(Japan 1839 – 1892)
39.0 x 26.0 cm
Shijō refers to an entertainment district in Kyoto that is situated along the Kamo River. It was fashionable on a hot summer evening around the time of the full moon to come and sit by the river to cool off. This waitress is depicted relaxing at the end of a day. She wears a robe which shows glimpses of her red undergarment, which was seen as rather risque to reveal at the time. The lamp next to her portrays the crest of her teahouse and her summer robe has the pattern of 'chidori' (sea plovers) which was the crest of the Pontochō geisha.
Yoshitoshi’s career straddled two eras – the last years of the Edo period and the first few decades of modern Japan following the Meiji Restoration in 1867. Initially enthusiastic and opened to Western influxes, he became increasingly sceptical about the loss of numerous aspects of traditional Japanese art and culture due to rapid industrialisation and Westernisation. In a time when modern reproductive technologies such as photography and lithography were introduced to Japan and enjoyed high popularity, Yoshitoshi concentrated his efforts in introducing new themes and techniques to the stagnant art of ukiyo-e colour woodblock prints, taking it thus to a new height, before it definitely declined after his death. His highly imaginative, often flamboyant and even disturbing depictions of historical events, warriors, beautiful women and the supernatural has led him to be recognised as the last great master of traditional Japanese woodblock print.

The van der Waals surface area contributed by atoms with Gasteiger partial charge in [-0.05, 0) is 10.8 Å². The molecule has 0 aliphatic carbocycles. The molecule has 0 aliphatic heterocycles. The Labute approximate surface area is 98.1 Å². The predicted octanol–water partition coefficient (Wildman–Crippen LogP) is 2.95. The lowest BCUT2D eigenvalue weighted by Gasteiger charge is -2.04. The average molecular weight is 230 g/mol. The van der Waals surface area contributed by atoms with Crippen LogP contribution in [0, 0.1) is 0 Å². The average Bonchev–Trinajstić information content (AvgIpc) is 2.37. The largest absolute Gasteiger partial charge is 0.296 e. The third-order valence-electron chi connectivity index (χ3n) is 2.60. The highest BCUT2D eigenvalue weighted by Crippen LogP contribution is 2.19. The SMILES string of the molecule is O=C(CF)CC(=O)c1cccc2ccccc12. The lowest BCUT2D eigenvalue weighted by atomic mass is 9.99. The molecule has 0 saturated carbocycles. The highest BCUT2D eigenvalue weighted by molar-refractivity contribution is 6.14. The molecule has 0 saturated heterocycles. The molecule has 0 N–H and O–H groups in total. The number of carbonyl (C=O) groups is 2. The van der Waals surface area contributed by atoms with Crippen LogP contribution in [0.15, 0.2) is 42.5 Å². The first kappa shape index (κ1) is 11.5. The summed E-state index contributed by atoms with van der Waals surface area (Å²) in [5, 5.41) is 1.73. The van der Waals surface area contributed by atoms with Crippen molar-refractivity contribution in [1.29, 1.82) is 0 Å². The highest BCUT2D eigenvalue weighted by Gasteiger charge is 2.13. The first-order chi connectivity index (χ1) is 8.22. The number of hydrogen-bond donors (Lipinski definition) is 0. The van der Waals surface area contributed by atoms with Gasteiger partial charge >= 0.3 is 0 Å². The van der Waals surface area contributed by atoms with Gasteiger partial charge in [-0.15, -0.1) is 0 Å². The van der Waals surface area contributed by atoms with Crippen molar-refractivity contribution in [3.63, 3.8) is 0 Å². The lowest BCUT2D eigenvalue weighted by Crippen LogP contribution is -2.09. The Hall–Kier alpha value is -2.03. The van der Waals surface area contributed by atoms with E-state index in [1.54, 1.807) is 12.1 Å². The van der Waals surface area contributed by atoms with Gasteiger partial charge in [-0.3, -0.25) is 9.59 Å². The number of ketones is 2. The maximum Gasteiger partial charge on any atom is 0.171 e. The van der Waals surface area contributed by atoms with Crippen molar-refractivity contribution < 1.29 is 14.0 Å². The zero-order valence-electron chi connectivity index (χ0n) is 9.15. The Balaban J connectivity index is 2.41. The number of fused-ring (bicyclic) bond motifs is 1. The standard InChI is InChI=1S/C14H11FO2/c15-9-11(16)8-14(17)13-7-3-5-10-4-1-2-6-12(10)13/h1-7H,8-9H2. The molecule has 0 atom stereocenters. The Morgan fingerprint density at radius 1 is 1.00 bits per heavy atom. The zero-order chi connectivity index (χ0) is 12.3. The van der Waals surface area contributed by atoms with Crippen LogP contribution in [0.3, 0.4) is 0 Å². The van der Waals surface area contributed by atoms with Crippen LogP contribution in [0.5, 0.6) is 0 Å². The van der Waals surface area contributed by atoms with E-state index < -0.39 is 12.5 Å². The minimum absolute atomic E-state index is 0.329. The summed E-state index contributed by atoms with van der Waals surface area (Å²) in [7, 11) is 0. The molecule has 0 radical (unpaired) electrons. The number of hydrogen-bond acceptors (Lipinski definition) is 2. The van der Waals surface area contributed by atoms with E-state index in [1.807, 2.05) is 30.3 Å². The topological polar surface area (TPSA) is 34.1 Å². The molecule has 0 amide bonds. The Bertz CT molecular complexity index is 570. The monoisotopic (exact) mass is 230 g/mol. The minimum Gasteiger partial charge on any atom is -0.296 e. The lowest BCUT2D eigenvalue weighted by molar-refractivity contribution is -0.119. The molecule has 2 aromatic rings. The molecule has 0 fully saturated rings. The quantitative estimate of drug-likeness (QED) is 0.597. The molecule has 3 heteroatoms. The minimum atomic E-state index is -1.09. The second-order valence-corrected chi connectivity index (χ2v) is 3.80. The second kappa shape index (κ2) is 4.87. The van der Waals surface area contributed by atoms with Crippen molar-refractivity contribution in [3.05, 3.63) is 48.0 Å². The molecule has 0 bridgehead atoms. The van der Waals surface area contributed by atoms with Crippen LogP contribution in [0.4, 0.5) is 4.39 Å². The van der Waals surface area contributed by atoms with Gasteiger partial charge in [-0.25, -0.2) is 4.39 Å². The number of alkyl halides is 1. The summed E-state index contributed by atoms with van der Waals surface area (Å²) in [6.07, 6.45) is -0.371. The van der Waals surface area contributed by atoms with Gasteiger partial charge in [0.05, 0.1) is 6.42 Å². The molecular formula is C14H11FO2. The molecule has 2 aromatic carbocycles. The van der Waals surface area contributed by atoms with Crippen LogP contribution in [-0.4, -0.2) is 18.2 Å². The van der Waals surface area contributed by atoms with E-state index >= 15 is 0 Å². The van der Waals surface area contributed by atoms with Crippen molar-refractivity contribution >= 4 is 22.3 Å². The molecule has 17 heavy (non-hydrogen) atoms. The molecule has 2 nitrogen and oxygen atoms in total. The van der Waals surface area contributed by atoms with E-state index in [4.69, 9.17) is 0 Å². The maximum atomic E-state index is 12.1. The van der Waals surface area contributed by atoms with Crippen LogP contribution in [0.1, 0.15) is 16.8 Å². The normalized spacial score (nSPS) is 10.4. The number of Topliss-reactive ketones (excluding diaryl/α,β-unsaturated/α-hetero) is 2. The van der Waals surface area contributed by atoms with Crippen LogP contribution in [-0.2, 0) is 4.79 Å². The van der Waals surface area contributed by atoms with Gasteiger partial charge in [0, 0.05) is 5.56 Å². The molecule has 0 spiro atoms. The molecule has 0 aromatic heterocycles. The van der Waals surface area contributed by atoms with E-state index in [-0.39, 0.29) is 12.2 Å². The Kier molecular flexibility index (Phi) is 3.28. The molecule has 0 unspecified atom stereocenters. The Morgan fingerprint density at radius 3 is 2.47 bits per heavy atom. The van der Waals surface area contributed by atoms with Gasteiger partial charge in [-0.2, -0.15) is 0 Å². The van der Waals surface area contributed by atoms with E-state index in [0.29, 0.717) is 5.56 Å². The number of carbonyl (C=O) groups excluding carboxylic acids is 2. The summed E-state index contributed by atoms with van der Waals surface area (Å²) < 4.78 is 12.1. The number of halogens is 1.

Asian Art Department, AGNSW, August 2012.
Chris UHLENBECK, Yoshitoshi: masterpieces from the Ed Freis collection, Leiden, 2011, 135-136. General reference; Another edition was reproduced
Yuriko Iwakiri, Yoshitoshi Tsuki hyakushi (Yoshitoshi’s One hundred aspects of the moon), Tokyo, 2010. General reference; Another edition was reproduced
John Stevenson, Yoshitoshi's One hundred aspects of the moon, Seattle, 1992, (colour illus.). cat.no. 11; Another edition was reproduced